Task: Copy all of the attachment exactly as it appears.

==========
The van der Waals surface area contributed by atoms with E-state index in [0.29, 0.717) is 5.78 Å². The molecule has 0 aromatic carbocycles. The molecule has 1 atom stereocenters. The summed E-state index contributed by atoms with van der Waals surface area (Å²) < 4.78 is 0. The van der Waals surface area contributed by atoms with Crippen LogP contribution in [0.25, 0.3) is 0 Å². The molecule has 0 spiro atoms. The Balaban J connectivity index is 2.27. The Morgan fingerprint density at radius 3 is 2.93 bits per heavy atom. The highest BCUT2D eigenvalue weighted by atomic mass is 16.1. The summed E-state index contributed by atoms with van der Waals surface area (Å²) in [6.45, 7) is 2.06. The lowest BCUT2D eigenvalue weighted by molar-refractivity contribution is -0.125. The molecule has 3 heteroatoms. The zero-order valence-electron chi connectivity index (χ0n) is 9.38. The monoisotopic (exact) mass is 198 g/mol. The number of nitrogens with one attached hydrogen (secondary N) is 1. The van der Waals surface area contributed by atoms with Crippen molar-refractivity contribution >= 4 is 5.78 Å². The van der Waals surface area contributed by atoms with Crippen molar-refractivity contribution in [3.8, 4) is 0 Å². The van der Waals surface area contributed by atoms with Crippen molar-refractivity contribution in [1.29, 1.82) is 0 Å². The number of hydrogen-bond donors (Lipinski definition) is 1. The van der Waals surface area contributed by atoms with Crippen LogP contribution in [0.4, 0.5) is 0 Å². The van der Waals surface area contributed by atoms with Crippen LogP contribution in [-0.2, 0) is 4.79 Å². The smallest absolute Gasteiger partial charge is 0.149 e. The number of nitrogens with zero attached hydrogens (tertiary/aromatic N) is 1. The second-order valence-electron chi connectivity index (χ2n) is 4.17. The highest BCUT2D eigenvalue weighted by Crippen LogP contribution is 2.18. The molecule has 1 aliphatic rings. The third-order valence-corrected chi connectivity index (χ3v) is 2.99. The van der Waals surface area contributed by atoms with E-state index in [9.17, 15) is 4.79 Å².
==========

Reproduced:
The van der Waals surface area contributed by atoms with E-state index in [0.29, 0.717) is 5.78 Å². The molecule has 0 aromatic carbocycles. The molecule has 1 atom stereocenters. The summed E-state index contributed by atoms with van der Waals surface area (Å²) < 4.78 is 0. The van der Waals surface area contributed by atoms with Crippen LogP contribution in [0.25, 0.3) is 0 Å². The molecule has 0 spiro atoms. The Balaban J connectivity index is 2.27. The Morgan fingerprint density at radius 3 is 2.93 bits per heavy atom. The highest BCUT2D eigenvalue weighted by atomic mass is 16.1. The summed E-state index contributed by atoms with van der Waals surface area (Å²) in [6.45, 7) is 2.06. The lowest BCUT2D eigenvalue weighted by molar-refractivity contribution is -0.125. The molecule has 3 heteroatoms. The zero-order valence-electron chi connectivity index (χ0n) is 9.38. The monoisotopic (exact) mass is 198 g/mol. The number of nitrogens with one attached hydrogen (secondary N) is 1. The van der Waals surface area contributed by atoms with Crippen molar-refractivity contribution >= 4 is 5.78 Å². The van der Waals surface area contributed by atoms with Crippen molar-refractivity contribution in [3.8, 4) is 0 Å². The van der Waals surface area contributed by atoms with Crippen molar-refractivity contribution in [1.29, 1.82) is 0 Å². The number of hydrogen-bond donors (Lipinski definition) is 1. The van der Waals surface area contributed by atoms with Crippen LogP contribution in [0.4, 0.5) is 0 Å². The van der Waals surface area contributed by atoms with Crippen LogP contribution in [-0.2, 0) is 4.79 Å². The smallest absolute Gasteiger partial charge is 0.149 e. The number of nitrogens with zero attached hydrogens (tertiary/aromatic N) is 1. The second-order valence-electron chi connectivity index (χ2n) is 4.17. The highest BCUT2D eigenvalue weighted by Crippen LogP contribution is 2.18. The molecule has 1 aliphatic rings. The third-order valence-corrected chi connectivity index (χ3v) is 2.99. The van der Waals surface area contributed by atoms with E-state index in [9.17, 15) is 4.79 Å².